How can I help a family member diagnosed with Dementia manage their affairs?

To assist someone with their affairs (whether related to their finances or to health matters), you must hold the legal powers to do so. The route you will need to take will depend on the mental capacity of the person you are seeking to help.

A Lasting Power of Attorney (LPA)

A Lasting Power of Attorney (LPA) is a legal document that allows the donor (the person making the LPA) to choose another individual or individuals (attorney/s) to make decisions on their behalf about their property and financial affairs and/or their health and welfare, at a time when they are no longer able to make those decisions themselves.

In order to enter into an LPA, the donor must have the required mental capacity to do so. A diagnosis of Dementia does not automatically mean that the person concerned does not have the mental capacity to enter into a LPA but it does mean is that time is of the essence and you need to act now.

If necessary, confirmation of capacity should be determined by a medical practitioner in the first instance. Should the person concerned have the required mental capacity, there are two types of LPA which can be made: Property & Financial Affairs and Health & Welfare.

The following types of decision can be made under these LPAs:

Property & Financial Affairs

  • Buying and selling a house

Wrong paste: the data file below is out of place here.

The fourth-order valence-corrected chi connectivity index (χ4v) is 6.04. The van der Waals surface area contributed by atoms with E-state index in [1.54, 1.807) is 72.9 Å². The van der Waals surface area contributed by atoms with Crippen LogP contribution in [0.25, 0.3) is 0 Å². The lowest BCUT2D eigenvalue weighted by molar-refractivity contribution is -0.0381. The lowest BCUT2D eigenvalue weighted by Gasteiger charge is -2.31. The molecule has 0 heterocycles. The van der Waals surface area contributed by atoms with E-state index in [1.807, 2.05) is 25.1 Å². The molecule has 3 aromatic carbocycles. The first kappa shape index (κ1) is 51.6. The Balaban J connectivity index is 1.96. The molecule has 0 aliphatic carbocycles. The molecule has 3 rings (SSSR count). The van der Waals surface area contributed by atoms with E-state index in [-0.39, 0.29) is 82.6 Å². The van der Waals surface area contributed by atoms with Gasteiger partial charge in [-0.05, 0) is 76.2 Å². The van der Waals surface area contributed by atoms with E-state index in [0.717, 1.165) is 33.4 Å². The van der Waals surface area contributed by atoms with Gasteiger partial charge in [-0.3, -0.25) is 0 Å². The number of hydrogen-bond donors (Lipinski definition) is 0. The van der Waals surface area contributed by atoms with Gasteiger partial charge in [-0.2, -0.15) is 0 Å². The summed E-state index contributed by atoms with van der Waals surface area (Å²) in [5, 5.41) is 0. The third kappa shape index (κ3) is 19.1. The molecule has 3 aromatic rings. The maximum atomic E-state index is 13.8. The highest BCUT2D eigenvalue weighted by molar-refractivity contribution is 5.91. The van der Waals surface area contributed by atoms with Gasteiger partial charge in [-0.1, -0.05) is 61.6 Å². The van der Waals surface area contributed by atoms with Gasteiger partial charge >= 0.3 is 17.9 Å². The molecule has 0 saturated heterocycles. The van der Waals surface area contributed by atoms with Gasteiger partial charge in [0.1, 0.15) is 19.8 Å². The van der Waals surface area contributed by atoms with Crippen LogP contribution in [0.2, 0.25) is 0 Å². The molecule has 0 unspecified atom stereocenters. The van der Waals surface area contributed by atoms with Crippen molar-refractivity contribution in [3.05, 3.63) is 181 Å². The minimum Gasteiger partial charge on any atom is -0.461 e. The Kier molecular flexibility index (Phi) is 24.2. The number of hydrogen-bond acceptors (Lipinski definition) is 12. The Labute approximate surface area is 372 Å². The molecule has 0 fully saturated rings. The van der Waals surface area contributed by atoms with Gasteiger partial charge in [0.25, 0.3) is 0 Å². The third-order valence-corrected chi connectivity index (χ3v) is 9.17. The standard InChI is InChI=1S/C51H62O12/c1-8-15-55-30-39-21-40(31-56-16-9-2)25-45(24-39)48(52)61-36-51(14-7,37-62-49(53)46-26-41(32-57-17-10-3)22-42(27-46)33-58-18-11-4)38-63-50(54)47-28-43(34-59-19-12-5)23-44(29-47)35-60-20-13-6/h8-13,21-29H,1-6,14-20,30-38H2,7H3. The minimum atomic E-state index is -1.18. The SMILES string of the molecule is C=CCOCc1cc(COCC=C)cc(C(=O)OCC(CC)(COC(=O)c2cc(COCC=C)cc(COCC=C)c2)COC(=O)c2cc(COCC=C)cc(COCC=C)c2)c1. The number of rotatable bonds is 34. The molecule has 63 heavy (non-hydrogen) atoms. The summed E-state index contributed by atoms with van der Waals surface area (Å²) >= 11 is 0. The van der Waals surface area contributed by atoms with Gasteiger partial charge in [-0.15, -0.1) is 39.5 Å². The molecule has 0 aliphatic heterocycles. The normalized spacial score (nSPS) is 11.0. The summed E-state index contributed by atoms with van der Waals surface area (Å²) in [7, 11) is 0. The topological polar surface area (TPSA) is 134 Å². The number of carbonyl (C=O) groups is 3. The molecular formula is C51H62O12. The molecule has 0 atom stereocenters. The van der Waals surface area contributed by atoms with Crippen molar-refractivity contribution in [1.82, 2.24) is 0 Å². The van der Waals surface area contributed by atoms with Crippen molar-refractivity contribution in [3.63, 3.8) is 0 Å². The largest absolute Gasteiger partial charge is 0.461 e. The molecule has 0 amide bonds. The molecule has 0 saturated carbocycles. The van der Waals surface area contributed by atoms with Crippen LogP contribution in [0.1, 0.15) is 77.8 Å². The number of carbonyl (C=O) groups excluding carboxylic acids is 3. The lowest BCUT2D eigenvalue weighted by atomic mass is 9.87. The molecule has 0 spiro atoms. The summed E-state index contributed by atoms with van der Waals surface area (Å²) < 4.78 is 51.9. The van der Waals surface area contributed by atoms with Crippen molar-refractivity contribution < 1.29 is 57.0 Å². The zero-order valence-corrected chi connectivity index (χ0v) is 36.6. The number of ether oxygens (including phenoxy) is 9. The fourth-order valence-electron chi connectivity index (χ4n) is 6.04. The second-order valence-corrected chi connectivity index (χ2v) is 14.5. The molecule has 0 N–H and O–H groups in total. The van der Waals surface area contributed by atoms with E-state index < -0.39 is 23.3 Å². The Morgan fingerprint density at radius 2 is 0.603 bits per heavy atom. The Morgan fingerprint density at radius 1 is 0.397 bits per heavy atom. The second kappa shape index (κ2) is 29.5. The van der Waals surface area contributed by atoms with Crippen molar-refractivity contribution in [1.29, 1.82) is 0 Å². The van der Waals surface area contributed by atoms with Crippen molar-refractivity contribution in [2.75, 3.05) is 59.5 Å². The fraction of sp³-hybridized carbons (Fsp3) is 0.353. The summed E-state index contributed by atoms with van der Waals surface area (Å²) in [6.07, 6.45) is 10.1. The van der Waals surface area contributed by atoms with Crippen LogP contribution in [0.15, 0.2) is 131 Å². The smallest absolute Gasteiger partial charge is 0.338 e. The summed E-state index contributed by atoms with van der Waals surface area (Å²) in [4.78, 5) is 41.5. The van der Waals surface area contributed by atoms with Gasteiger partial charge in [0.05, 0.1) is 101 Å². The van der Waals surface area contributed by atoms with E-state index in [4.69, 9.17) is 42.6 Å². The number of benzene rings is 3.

• Managing investments
  • Running a business
  • Accessing and using bank accounts
  • Paying bills

Health & Welfare

  • Treatment and care the donor receives
  • Decisions as to where the donor lives and with whom
  • Day-to-day matters such as diet and daily routine
  • Give or refuse consent to life sustaining treatment

The process of obtaining an LPA involves the completion of the relevant document which then needs to be registered with the Office of Public Guardian.

Loss of mental capacity

If it has been confirmed that your family member does not have the mental capacity to enter into an LPA, then an application to the Court of Protection will need to be made on their behalf to appoint a Deputy.

A Deputy is a person (or person’s) appointed by the Court of Protection to manage the affairs of an individual who lacks the mental capacity to do so themselves. The Deputy is usually a friend or relative but in some circumstances, it could be a professional such as a solicitor or an accountant.

There are two types of deputyship application;

Property and affairs deputyship

The most common type of deputyship application is for property and affairs where the court appoints a deputy to manage a person’s property and financial affairs. A financial deputy must complete and return a deputy report form to the Court of Protection on the anniversary of the deputy’s appointment, confirming money spent during that year, assets, income and any significant decisions made on that person’s behalf.

Health and Welfare deputyship

A Deputyship Order for Health and Welfare is rare. Deputies are usually only appointed in complex situations in relation to specific decisions rather than a blanket Order for general welfare.

When a loved one is diagnosed with Dementia, it is a difficult time for everyone concerned but it is vital that families have discussions and act sooner rather than later to put in place an LPA if that is still an option.

It is important to highlight that families should not wait for a diagnosis to act but instead start the conversation today and put in place LPA’s now and have the peace of mind that your family are ready and able to manage your affairs.

If you would like to learn more about putting an LPA in place or appointing a deputy, please get in touch with Kate Norris on 01225 750 000 or email

Mogers Drewett

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